The economy is growing and leaving low-wage workers behind

Americans are expected to spend more than ever this holiday season, and it’s not hard to understand why. Continuing the longest job expansion in history, the labor market beat expectations in November as it added 266,000 jobs. The associated real wage growth over the last few years is the first many workers have seen in decades.

Yet among workers picking up second shifts or working multiple jobs this holiday season—the cashiers, stock clerks, warehouse workers, and delivery people—the rosy economic headlines might be hard to believe. Our recent report found that 44 percent of American workers, a whopping 53 million people, earn low wages. These workers’ median hourly wage is $10.22, and they earn annual pay of just $17,950.

The sheer number of low-wage workers is hard to reconcile with top-line economic statistics. The declining U.S. unemployment rate, which hit 3.6 percent in October, should augur prosperity for the nation’s workers. Certainly the president is banking his reelection campaign on workers feeling the net job gains and wage growth.

The gains and growth are real in the aggregate, but they mask the longer run changes under the surface that are splitting the labor market and trapping low-wage workers; their opportunity for advancement through job changes is limited. We find low-wage workers are the most likely to remain stuck in their wage bracket when they switch occupations. But even workers in the middle class are more likely to move down the occupational ladder than up.

Low-wage work is often precarious, marked by unpredictable schedules, reduced benefits, and unsteady employment. Growing industry concentration and weakened unions erode workers’ capacity to bargain for higher wages or redress labor disputes.

Technological advancement, by way of big data and artificial intelligence, has made it easier for companies to closely monitor workers’ productivity and to break jobs into tasks that can more easily be contracted away. As a result, contract work now encompasses a third of the workforce and excludes many from benefits, training, and a career ladder that firms typically offer full-time employees.

Our institutions have not responded with the urgency required by these challenges. Federal investment in training programs is meager. Other developed countries spend four times more than the United States. Funding for workforce development has been slashed to a fifth of what we spent in the ’70s (from $24 billion in the ’70s to $5 billion in 2017). Lack of investment leaves our current education and reskilling infrastructure available to too few, benefiting those already successful at navigating labor markets.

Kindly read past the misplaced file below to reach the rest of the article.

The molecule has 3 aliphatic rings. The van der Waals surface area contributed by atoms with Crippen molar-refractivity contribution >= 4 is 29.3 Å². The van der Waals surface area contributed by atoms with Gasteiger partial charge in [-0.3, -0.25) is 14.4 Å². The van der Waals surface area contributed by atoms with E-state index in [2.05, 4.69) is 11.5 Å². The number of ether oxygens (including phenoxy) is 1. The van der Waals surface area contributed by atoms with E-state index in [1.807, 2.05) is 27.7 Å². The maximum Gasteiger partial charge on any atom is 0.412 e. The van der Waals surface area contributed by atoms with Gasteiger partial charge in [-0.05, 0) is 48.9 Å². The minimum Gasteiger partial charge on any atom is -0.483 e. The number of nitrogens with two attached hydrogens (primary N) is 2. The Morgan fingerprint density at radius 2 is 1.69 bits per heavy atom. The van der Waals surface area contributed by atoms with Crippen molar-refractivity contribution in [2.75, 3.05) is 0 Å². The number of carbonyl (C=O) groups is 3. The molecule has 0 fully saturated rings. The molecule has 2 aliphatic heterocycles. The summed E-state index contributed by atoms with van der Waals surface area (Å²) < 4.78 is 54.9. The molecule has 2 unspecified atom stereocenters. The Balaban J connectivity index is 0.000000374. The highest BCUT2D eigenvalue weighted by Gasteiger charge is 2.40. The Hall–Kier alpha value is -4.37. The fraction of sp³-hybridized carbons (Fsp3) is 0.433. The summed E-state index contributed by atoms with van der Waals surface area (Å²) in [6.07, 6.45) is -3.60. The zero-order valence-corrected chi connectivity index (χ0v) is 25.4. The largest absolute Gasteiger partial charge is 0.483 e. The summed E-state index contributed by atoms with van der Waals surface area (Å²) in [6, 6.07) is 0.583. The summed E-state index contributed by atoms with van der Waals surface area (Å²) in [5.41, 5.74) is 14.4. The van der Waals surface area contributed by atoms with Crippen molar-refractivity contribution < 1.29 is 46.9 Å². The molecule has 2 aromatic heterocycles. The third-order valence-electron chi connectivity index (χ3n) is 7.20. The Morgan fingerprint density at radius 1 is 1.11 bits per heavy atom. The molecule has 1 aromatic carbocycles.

Upgrading the prospects of low-wage workers requires more than a hot business cycle and an uptick in wages. Solutions will require a community-wide and systems-based approach. Leaders at the local level can link their economic development and workforce strategies. Reskilling organizations can lean on historical pathways of upward job-to-job transitions to tailor programs and meet the needs of the most vulnerable populations. As an example, we find that financial clerks and office machine repairers, two occupations in decline, offer a likely avenue to computer system administration, a growing and high-paying job. Companies can use similar in-house data to target and improve reskilling programs that can lead to promising careers. We also need a new social scaffolding to help workers in a time of rapid displacement.

Economists note the positive spillovers of having a skilled, upwardly mobile workforce to justify the role of public policy. But perhaps the holiday season can serve as a reminder that the reason we want a rising GDP is to increase opportunities that would benefit all. The growing economy should encourage us to act rather than shirk responsibility. Labor market policies are more effective increasing wages and employment when the economy is doing well. And the next economic downturn is likely to affect low-wage workers with increased severity. Now is the time to boldly address workers’ mobility and resilience.

This article was originally published on Brookings.

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